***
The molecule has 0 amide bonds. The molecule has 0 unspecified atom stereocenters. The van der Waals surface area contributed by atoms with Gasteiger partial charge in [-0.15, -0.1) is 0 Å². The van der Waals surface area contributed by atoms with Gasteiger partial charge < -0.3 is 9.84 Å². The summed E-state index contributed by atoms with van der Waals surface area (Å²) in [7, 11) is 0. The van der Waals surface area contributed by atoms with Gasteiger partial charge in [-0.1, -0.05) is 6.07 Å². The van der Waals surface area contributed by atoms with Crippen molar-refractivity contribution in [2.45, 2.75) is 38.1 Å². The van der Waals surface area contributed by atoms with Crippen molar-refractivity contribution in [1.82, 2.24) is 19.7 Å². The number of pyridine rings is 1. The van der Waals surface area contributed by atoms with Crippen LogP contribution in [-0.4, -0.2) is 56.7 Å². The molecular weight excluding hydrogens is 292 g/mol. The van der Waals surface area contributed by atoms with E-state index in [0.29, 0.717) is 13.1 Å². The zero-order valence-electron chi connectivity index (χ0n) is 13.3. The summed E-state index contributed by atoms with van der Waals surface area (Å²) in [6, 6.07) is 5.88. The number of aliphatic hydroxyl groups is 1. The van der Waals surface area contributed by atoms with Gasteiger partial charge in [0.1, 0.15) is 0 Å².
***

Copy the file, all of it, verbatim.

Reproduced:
The molecule has 0 amide bonds. The molecule has 0 unspecified atom stereocenters. The van der Waals surface area contributed by atoms with Gasteiger partial charge in [-0.15, -0.1) is 0 Å². The van der Waals surface area contributed by atoms with Gasteiger partial charge < -0.3 is 9.84 Å². The summed E-state index contributed by atoms with van der Waals surface area (Å²) in [7, 11) is 0. The van der Waals surface area contributed by atoms with Gasteiger partial charge in [-0.1, -0.05) is 6.07 Å². The van der Waals surface area contributed by atoms with Crippen molar-refractivity contribution in [2.45, 2.75) is 38.1 Å². The van der Waals surface area contributed by atoms with Crippen molar-refractivity contribution in [1.82, 2.24) is 19.7 Å². The number of pyridine rings is 1. The van der Waals surface area contributed by atoms with Crippen LogP contribution in [-0.4, -0.2) is 56.7 Å². The molecular weight excluding hydrogens is 292 g/mol. The van der Waals surface area contributed by atoms with E-state index in [0.29, 0.717) is 13.1 Å². The zero-order valence-electron chi connectivity index (χ0n) is 13.3. The summed E-state index contributed by atoms with van der Waals surface area (Å²) in [6, 6.07) is 5.88. The number of aliphatic hydroxyl groups is 1. The van der Waals surface area contributed by atoms with Gasteiger partial charge in [0.1, 0.15) is 0 Å².